I am reading a recent (2003) paper, "Fatou and Julia Sets of Quadratic Polynomials" by Jerelyn T. Watanabe. A superattracting fixed point is a fixed point where the derivative is zero. The polynomial P(z) = z(adsbygoogle = window.adsbygoogle || []).push({}); ^{2}has fixed points P(0) = 0 and P(∞) = ∞ (note we are working in [itex]\hat{\mathbb{C}} = \mathbb{C}\cup\infty[/itex]). The derivative at 0 is P'(0) = 0. The author then writes "the derivative of P at ∞ is given by 1/P'(1/ζ) = ζ/2. Evaluating at ζ = 0 gives P'(∞) = 0."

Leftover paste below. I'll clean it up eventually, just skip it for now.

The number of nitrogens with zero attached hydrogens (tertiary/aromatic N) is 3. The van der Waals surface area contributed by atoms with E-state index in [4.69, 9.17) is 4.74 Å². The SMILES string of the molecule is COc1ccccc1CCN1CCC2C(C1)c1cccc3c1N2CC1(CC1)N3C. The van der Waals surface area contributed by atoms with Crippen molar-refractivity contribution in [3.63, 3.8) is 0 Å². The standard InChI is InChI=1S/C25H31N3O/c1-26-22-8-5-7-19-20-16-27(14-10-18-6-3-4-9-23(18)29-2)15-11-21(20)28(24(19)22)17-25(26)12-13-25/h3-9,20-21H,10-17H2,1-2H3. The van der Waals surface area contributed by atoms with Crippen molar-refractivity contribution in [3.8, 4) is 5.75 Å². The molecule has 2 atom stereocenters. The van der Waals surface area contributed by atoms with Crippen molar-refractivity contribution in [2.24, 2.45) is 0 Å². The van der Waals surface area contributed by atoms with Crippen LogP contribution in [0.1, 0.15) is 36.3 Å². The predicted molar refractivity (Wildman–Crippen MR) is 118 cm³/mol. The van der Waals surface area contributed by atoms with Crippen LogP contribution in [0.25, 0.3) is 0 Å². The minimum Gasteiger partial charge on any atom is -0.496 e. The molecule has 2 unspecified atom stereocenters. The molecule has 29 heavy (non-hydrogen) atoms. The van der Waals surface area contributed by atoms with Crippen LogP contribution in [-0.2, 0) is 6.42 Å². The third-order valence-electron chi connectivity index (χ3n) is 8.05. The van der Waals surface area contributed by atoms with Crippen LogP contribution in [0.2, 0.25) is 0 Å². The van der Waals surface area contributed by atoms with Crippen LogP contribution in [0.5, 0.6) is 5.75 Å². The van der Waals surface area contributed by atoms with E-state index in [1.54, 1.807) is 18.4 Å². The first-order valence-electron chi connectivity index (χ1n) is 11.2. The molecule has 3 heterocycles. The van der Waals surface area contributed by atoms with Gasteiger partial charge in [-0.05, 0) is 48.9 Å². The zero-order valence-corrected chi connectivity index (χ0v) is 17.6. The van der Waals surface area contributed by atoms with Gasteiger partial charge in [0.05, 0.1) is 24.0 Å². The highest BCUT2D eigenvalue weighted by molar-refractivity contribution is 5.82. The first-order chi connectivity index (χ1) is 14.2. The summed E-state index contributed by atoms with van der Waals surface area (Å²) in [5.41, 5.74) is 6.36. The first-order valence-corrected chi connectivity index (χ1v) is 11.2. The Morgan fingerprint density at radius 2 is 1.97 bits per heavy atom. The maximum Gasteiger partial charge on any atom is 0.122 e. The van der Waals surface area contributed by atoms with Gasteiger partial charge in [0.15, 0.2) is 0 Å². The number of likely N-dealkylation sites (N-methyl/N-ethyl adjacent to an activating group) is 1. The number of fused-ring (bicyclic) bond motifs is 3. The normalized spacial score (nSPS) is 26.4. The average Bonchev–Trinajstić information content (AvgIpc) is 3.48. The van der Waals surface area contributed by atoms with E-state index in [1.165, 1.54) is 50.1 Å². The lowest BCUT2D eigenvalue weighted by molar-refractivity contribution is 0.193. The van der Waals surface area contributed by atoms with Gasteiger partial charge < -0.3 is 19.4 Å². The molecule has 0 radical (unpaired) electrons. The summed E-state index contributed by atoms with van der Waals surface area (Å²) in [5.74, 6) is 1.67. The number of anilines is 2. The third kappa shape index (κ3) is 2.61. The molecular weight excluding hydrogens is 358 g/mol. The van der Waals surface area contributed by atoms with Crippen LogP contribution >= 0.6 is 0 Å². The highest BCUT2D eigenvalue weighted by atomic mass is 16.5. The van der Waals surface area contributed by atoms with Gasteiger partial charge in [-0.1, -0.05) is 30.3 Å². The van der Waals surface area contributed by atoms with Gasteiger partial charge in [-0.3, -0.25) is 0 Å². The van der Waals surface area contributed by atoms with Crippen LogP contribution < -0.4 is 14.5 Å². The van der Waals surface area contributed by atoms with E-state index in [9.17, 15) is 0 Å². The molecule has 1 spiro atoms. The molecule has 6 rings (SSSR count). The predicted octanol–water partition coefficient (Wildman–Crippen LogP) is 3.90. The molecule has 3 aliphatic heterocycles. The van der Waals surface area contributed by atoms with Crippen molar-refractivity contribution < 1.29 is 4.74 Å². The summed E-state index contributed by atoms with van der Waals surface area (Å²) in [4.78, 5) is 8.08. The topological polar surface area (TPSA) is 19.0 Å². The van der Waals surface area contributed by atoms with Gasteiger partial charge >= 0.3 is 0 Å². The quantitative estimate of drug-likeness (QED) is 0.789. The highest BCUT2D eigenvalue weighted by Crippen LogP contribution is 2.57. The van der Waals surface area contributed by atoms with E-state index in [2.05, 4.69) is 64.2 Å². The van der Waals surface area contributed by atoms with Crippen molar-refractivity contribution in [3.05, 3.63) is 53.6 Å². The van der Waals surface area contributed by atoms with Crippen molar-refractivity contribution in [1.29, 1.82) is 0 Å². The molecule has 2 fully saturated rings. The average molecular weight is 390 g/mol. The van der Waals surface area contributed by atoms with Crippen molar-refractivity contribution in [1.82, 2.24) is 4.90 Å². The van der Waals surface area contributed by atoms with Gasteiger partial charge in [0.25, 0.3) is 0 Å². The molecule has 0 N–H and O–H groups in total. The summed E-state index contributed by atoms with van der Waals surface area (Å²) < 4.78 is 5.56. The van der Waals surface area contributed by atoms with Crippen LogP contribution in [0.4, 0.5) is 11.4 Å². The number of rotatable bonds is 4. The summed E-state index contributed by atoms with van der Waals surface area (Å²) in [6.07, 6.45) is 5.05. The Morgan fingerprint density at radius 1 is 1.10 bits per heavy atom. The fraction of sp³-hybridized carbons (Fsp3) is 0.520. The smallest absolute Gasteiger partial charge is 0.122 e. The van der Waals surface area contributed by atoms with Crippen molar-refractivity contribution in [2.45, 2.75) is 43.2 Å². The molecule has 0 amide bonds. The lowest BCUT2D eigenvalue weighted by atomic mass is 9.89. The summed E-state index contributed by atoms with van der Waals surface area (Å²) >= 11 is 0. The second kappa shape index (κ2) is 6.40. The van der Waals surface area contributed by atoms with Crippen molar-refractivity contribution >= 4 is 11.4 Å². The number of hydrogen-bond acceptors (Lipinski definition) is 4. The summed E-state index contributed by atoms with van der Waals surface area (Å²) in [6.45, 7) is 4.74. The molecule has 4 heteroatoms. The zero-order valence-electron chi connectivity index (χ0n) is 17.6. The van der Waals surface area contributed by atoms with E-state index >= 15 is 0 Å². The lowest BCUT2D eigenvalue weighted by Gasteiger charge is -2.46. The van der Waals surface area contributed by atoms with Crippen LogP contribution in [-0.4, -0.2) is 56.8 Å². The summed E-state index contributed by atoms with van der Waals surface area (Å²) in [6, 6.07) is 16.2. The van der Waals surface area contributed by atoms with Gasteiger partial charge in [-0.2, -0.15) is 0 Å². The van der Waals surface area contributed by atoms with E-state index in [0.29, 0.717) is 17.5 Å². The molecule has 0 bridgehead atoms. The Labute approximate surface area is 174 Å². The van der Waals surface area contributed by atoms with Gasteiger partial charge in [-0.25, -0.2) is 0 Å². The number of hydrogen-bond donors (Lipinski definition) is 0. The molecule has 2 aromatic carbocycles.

What's going on here? We seem to have conjugated P' by the Mobius map [itex]\zeta\mapsto1/\zeta[/itex]. Why? I would think, if anything, we'd have to conjugate P itself, in order to find properties of P...

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# Derivative at infinity on the Riemann sphere

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